If you recall, I was interviewed by Jim Hisert about getting the most out of my internship here at Indium Corporation. I decided to perform a similar interview of my own supervisor, Adam Hagerty. I figured that this will not only help me out as a mechanical engineering intern in following the same career path as my supervisor, but also provide insight to other college interns and other mechanical engineering students. Adam is the tooling engineer at Indium Corporation in charge of various tooling to produce specific parts. He graduated from Rochester Institute of Technology with a Bachelor’s in Mechanical Engineering.
John: When did you realize you were interested in engineering?
Adam: I have always been excited by anything with an engine and my curiosity has always driven me to learn about how everything works. I remember when my parents bought my brothers and I a little 70cc Honda ATV, when I was 3. I was always jealous because my brothers could drive it unrestricted, but I had to ride with a throttle governor on. The day that I figured out how to bypass that governor was the day I learned that I wanted to make things better, faster, louder. I was probably 4 or 5 at the time and I still have that four wheeler today. As I got older, it wasn’t good enough for me to know HOW things work, I wanted to know WHY things work.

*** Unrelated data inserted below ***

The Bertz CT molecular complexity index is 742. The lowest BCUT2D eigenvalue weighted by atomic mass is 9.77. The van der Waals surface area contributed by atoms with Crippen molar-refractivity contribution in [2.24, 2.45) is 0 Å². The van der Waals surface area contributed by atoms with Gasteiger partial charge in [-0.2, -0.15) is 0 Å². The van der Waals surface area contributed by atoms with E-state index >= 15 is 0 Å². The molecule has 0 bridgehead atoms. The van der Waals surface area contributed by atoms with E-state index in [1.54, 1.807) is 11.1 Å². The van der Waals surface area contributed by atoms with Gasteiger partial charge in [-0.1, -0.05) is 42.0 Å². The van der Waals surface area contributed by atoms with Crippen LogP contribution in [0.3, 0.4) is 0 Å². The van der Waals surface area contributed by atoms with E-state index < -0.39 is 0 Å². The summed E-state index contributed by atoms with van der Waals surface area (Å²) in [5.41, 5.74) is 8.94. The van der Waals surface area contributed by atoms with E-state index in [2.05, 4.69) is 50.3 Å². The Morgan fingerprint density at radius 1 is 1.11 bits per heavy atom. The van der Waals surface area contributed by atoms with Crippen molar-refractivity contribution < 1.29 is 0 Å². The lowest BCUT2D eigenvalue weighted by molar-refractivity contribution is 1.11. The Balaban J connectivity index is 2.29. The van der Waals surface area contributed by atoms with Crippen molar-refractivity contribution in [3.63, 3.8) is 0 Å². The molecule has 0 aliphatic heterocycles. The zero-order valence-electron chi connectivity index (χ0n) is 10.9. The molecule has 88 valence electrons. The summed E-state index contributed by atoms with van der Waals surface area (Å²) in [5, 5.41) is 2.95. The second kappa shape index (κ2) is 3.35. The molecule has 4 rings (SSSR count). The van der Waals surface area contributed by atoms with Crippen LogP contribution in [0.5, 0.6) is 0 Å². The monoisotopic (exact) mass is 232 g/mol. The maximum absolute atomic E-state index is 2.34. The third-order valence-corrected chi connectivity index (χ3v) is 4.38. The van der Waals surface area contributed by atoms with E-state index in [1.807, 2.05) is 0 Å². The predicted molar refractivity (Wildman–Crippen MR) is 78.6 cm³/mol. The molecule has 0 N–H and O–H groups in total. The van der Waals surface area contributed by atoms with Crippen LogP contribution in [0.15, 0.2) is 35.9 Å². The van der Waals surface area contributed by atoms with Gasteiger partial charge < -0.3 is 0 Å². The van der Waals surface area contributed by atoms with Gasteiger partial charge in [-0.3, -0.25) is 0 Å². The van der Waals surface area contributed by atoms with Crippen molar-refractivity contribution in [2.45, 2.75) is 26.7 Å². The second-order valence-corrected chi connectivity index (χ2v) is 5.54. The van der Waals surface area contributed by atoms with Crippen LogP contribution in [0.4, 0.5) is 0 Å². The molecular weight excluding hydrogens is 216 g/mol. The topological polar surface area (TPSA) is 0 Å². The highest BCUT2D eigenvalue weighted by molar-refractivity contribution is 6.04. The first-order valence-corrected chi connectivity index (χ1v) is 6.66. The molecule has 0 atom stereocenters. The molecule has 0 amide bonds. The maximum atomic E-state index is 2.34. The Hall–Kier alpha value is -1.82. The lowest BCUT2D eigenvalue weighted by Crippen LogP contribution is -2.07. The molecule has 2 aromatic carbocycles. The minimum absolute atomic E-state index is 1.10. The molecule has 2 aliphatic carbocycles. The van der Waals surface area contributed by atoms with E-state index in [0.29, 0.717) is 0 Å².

John: What skills would you say are the most useful in your professional career as an engineer?
Confidence – Don’t be afraid to make decisions and go with your gut in situations where Engineering can’t give you the answer. Before computers and email, Engineers were expected to make decisions independently and that skill is being lost.
Risk taking – Don’t be afraid to go outside your comfort zone and take on a new position or join a new company. Work in design, manufacturing, quality, sales, etc. during your career. The best managers that I have ever worked with have held a wide range of Engineering positions and were, therefore, able to predict and prevent issues before they occurred.
Respect – Always show the highest level of respect to your co-workers. There is no replacement for experience, so take the time to listen to your mentors and absorb as much as you can. If you respect them and carry yourself well, you will earn their respect quickly.
Failure – A big part of Engineering is pushing something to the limit and figuring out where improvements are needed. Sometimes you might fall short of your goal, but it is all part of the process. Failure is sometimes more valuable than success.
John: Do you have any advice or suggestions for someone who will be entering the engineering field?
Adam: Start investing in your retirement with your very first paycheck. If you don’t start now, it will only be harder to modify your budget down the road. The tax benefits are reason enough to start ASAP.
I appreciate Adam taking the time to answer these questions as his insight is very helpful. This interview gives me an idea on what specific skills I should look into improving and also advice on investing during my career. It is difficult to see what the future holds and conducting this interview gives me some insight on how to make my future more positive.